FFRF awarded Michael $2,000.
By Michael Brown
I’m an atheist.
I’ve never been totally convinced by religion. At age 6, I wanted to know where God had come from. At 10, I wondered why we had to ask forgiveness for being born “short of the glory of god.” At 16, I rejected the cycle of fear, ignorance and shame that religion depends on and decided to leave the church, and unexpectedly, a large part of my cultural identity.
As the child of a single Latina mother, I grew up depending on the Catholic Church. When my mom was paid so little that she could hardly keep the lights on, the church provided free babysitting services so she could work more. When my extended family was targeted with deportations, it insured we had basic necessities and helped us pay for lawyers. When our community experienced racism, xenophobia or violence, the church was our refuge center.
As I rejected religion, I faced rejection in turn. My family, friends and community leaders saw my rejection of the church as a way for me to try and embody whiteness. They were deeply hurt and saw my intellectual freedom as my way of saying I was too good to be Mexican. I was not invited to participate in quinceaneras and other community events. I was ostracized from my culture for rejecting a colonial imposition on my ancestors, yet I also struggled to find a place in atheist communities, as well.
The freethought movement often doesn’t understand the social conditions of why religion is so intertwined with identities of color, and this understanding is critical to making the movement open to people of color. In the wake of racism and tragedy, communities of color cannot find solace in the justice system. As I type this, Mexican toddlers are representing themselves in immigration court, and another unarmed black teen has been killed while running away. The violence and racism our communities face is often senseless, unpredictable and unrectified.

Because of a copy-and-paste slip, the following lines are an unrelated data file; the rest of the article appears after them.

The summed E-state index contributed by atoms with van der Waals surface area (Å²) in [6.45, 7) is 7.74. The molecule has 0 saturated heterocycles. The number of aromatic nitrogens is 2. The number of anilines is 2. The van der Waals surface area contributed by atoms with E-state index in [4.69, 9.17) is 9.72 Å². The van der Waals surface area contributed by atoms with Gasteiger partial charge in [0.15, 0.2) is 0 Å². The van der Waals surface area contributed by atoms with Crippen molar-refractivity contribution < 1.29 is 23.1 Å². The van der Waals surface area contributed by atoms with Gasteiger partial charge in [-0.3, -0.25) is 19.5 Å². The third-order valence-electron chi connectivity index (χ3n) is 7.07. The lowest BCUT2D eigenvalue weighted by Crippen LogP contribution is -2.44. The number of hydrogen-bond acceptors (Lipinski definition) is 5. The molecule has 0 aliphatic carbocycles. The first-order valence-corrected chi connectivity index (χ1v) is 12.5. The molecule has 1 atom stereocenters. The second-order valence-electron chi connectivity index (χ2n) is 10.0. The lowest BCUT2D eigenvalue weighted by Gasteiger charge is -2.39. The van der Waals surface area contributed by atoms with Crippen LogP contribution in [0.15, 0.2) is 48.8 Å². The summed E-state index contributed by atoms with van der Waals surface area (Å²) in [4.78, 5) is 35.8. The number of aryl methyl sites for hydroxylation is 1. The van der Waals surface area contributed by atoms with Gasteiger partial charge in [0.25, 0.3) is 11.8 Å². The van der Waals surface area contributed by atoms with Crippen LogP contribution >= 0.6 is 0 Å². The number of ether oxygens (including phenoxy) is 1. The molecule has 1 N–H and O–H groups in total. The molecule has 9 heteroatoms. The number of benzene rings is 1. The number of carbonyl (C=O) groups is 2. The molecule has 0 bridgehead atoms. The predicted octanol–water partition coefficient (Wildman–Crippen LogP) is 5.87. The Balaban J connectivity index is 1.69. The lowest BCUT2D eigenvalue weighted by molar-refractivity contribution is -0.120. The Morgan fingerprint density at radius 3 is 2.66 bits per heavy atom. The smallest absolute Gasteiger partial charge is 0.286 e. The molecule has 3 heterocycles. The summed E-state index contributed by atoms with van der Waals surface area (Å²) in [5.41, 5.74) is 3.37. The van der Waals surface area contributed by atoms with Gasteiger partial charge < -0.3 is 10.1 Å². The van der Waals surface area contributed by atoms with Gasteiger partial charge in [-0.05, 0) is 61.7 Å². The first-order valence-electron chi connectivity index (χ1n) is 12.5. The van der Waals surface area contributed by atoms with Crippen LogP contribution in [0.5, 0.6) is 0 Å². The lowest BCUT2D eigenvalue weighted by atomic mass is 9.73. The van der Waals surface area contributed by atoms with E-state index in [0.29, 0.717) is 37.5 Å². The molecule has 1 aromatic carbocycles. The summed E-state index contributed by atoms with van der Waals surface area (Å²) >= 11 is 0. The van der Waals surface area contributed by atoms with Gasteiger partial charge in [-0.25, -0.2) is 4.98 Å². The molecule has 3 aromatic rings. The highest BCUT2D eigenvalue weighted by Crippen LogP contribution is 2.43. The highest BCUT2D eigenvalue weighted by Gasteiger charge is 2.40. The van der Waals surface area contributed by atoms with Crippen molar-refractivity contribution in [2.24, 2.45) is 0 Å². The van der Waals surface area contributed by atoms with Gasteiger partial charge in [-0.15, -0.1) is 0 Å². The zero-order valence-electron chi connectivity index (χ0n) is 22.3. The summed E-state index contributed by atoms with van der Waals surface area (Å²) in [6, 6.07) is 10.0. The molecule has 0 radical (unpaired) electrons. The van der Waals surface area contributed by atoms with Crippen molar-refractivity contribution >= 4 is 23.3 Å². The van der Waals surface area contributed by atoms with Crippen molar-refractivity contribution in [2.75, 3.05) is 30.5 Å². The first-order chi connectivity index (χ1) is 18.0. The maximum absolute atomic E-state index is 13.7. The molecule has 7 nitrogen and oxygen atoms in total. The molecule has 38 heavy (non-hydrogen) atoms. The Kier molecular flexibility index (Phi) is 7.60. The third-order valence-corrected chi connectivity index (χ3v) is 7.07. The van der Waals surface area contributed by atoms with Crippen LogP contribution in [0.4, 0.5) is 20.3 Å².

Church has historically been a place of refuge in the absence of equality, and the false assurance of God’s plan and an afterlife helps our communities mitigate the injustices we face. If the freethought community has any interest in being open and welcoming of people of color, it must advocate to address the social issues that allow religion to become the cornerstone of minority identities.
Within our own communities, we have to educate ourselves about the origins of our religious roots. Religion was a way to strip our indigenous identities away. Religion was a way to hold us down, and, even today, in the face of gross injustice, we are often told to hold our tongues because “it’s all part of God’s plan.” There may be no God, but there is definitely humanity, and white people benefit from our pious complacency.
I am Mexican. I am an atheist. Those identities are not exclusive commitments. I believe in the beauty of my language and culture. I have seen it in my mother’s hands, heard it in her voice and lived each day of my life. But I have neither seen nor heard from God, and until such a time that I do, I will not mask the very real needs of my community with religious teachings. I will live not for some future reward, or settle for the comfort the church may provide in the wake of injustice, but rather I will proactively fight for the justice communities of color deserve.
Michael, 24, is from Boston and attends Dartmouth College. He has donated his time to scholar organizations and college preparedness programs.